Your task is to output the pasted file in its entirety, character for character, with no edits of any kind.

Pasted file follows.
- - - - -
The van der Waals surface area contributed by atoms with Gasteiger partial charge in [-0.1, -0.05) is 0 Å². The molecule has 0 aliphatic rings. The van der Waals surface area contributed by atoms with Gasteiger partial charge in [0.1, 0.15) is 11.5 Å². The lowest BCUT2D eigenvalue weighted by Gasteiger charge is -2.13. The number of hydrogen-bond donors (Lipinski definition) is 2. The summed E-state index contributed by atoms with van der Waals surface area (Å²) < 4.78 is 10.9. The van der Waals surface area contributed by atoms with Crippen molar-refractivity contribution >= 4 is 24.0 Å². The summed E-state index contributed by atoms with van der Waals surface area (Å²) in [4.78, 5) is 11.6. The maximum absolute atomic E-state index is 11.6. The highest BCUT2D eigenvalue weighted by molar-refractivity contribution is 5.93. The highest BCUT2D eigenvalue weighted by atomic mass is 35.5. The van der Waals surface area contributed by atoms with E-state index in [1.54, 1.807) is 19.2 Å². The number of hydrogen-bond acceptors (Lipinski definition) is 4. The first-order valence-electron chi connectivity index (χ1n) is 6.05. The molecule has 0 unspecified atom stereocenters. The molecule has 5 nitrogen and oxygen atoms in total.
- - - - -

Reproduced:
The van der Waals surface area contributed by atoms with Gasteiger partial charge in [-0.1, -0.05) is 0 Å². The molecule has 0 aliphatic rings. The van der Waals surface area contributed by atoms with Gasteiger partial charge in [0.1, 0.15) is 11.5 Å². The lowest BCUT2D eigenvalue weighted by Gasteiger charge is -2.13. The number of hydrogen-bond donors (Lipinski definition) is 2. The summed E-state index contributed by atoms with van der Waals surface area (Å²) < 4.78 is 10.9. The van der Waals surface area contributed by atoms with Crippen molar-refractivity contribution >= 4 is 24.0 Å². The summed E-state index contributed by atoms with van der Waals surface area (Å²) in [4.78, 5) is 11.6. The maximum absolute atomic E-state index is 11.6. The highest BCUT2D eigenvalue weighted by molar-refractivity contribution is 5.93. The highest BCUT2D eigenvalue weighted by atomic mass is 35.5. The van der Waals surface area contributed by atoms with E-state index in [1.54, 1.807) is 19.2 Å². The number of hydrogen-bond acceptors (Lipinski definition) is 4. The first-order valence-electron chi connectivity index (χ1n) is 6.05. The molecule has 0 unspecified atom stereocenters. The molecule has 5 nitrogen and oxygen atoms in total.